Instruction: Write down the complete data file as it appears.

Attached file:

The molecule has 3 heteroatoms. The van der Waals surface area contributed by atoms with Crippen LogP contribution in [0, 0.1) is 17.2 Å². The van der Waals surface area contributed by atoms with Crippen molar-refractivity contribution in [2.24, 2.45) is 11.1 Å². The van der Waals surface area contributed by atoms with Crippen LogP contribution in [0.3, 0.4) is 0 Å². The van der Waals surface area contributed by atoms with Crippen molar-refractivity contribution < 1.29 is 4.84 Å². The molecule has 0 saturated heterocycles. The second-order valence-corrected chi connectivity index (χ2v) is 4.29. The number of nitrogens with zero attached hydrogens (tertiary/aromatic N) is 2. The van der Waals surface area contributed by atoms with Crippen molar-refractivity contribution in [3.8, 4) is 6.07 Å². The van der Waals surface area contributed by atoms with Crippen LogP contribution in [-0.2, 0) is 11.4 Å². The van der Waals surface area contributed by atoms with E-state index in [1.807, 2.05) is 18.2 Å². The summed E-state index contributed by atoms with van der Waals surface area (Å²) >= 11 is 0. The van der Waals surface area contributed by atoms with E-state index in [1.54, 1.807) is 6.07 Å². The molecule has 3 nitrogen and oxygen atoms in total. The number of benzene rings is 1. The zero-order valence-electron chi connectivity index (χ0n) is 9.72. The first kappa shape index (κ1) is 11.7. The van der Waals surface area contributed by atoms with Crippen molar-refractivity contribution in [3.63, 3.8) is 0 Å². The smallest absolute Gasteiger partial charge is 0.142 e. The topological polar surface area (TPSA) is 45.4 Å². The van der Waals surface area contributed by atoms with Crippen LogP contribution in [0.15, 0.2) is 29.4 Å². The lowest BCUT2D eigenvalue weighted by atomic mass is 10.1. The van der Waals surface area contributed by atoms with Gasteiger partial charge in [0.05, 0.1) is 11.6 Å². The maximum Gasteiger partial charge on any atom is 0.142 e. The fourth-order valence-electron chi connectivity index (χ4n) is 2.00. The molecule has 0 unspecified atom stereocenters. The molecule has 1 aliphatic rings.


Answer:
The molecule has 3 heteroatoms. The van der Waals surface area contributed by atoms with Crippen LogP contribution in [0, 0.1) is 17.2 Å². The van der Waals surface area contributed by atoms with Crippen molar-refractivity contribution in [2.24, 2.45) is 11.1 Å². The van der Waals surface area contributed by atoms with Crippen LogP contribution in [0.3, 0.4) is 0 Å². The van der Waals surface area contributed by atoms with Crippen molar-refractivity contribution < 1.29 is 4.84 Å². The molecule has 0 saturated heterocycles. The second-order valence-corrected chi connectivity index (χ2v) is 4.29. The number of nitrogens with zero attached hydrogens (tertiary/aromatic N) is 2. The van der Waals surface area contributed by atoms with Crippen molar-refractivity contribution in [3.8, 4) is 6.07 Å². The van der Waals surface area contributed by atoms with Crippen LogP contribution in [-0.2, 0) is 11.4 Å². The van der Waals surface area contributed by atoms with E-state index in [1.807, 2.05) is 18.2 Å². The summed E-state index contributed by atoms with van der Waals surface area (Å²) >= 11 is 0. The van der Waals surface area contributed by atoms with E-state index in [1.54, 1.807) is 6.07 Å². The molecule has 3 nitrogen and oxygen atoms in total. The number of benzene rings is 1. The zero-order valence-electron chi connectivity index (χ0n) is 9.72. The first kappa shape index (κ1) is 11.7. The van der Waals surface area contributed by atoms with Crippen molar-refractivity contribution in [3.63, 3.8) is 0 Å². The smallest absolute Gasteiger partial charge is 0.142 e. The topological polar surface area (TPSA) is 45.4 Å². The van der Waals surface area contributed by atoms with Crippen LogP contribution in [0.15, 0.2) is 29.4 Å². The lowest BCUT2D eigenvalue weighted by atomic mass is 10.1. The van der Waals surface area contributed by atoms with Gasteiger partial charge in [0.05, 0.1) is 11.6 Å². The maximum Gasteiger partial charge on any atom is 0.142 e. The fourth-order valence-electron chi connectivity index (χ4n) is 2.00. The molecule has 0 unspecified atom stereocenters. The molecule has 1 aliphatic rings.